But the City Council and Bloomberg went beyond the improper action of scheduling a referendum the results of which would benefit them; they took the decision away from the public altogether. The reason they did so is clear: they wouldn’t have won it. The mayor’s polls showed that, and he plainly lied when he said there was just no time.

If there is any conceivable mitigating circumstance, therefore, it has to be found in the extreme fiscal emergency and in Bloomberg’s singular qualities for getting the City through it. The public simply could not be trusted to make the correct decision. Merely stating the rationale seems to us a sufficient refutation of it; some things after all are self-evident. This is New York City we’re talking about.

But let’s address head on what seems to be a widely held belief that Bloomberg has managed the City well.  Whether that belief is the result of the blitzkrieg of paid and free media or has something to do with the Stockholm Syndrome, or factors unrelated to finance, we don’t know, but the facts do not support it. Nor do they support the notion that he has managed the City without regard to politics, as his campaign theme — Progress not Politics — would have us believe.

Many costly decisions such as the attempted extension of the Central Business District, the massive bond indebtedness for subway extensions, the subsidies to private developers for money-losing sports stadiums, the fast track approvals for luxury condominiums, the privatization of subsidized housing, and much else with which we strongly disagree and which have nothing to do with strengthening the middle class, another mayoral election theme, flow naturally from Bloomberg’s overarching vision of New York City as a global financial center. He has sought to implement that vision by making the City an attractive and comfortable place for wealthy people. Bloomberg has borrowed and spent heavily to advance that vision. Fred Siegel has argued that the excessive spending was political: He negotiated rich contracts to win the support of the municipal labor unions. We think both views are correct, but far more important in our view is the financial hole that Bloomberg and his friends have dug for us.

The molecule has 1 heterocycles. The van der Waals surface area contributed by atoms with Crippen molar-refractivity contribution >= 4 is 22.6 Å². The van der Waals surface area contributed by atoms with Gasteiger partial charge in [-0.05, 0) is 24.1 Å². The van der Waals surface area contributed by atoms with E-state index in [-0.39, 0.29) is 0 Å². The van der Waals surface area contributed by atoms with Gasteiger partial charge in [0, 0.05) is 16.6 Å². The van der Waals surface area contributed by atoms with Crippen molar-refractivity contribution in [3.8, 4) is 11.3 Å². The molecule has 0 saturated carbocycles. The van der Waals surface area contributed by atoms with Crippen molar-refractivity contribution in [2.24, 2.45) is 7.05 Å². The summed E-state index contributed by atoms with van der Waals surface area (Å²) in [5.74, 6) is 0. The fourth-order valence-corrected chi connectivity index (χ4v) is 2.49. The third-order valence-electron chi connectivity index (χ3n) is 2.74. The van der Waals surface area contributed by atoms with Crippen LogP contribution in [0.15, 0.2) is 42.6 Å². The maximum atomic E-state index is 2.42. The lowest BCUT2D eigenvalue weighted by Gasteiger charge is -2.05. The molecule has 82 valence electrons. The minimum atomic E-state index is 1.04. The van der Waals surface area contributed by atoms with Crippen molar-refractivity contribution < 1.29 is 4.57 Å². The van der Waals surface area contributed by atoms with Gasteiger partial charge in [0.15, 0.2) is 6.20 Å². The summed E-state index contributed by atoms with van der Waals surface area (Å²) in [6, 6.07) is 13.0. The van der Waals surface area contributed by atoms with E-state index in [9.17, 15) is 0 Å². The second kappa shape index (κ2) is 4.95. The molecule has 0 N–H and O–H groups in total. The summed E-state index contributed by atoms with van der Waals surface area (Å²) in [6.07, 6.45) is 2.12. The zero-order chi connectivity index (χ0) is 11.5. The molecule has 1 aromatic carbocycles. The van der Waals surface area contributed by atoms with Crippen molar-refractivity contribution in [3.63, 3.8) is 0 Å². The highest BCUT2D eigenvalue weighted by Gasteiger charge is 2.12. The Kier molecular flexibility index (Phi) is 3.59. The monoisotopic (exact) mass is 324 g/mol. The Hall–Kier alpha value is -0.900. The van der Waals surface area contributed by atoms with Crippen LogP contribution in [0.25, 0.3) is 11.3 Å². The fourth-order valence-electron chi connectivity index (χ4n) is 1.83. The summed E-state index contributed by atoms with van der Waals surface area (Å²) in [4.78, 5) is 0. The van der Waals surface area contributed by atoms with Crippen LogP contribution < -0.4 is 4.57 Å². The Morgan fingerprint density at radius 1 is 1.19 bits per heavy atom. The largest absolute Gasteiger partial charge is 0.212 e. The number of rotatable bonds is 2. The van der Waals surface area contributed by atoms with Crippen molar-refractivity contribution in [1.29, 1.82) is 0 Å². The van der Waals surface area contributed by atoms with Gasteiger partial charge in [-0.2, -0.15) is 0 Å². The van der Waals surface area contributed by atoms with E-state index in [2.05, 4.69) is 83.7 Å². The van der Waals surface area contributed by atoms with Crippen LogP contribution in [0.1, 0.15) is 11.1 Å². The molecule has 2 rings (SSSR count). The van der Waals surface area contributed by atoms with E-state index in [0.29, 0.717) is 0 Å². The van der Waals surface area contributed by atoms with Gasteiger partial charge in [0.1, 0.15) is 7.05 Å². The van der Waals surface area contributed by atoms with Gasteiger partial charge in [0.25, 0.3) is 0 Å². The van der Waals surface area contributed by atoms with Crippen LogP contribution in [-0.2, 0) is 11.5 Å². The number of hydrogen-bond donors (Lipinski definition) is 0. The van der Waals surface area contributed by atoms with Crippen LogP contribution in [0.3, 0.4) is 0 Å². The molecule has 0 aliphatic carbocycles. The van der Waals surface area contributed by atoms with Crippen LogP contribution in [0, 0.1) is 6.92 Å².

The Wall Street interests and the real estate barons who are closely aligned with Bloomberg caused the massive fiscal meltdown by taking advantage of the deregulation philosophy, a core Bloomberg value, one that Bill Clinton’s financial advisors shared and George Bush pursued with a vengeance. We suffered the consequences. Dick Fuld still has his mansions. As with any mayor, there were outside forces over which he had no control, but there is a remarkable degree of unanimity across a broad ideological and political spectrum that this mayor, far from being a prudent fiscal steward, has contributed substantially to the City’s fiscal problems.

[1]We wish that the voters had been more energized, but the results do give cause for hope that they will take the opportunity to throw out the scoundrel-in-chief in November.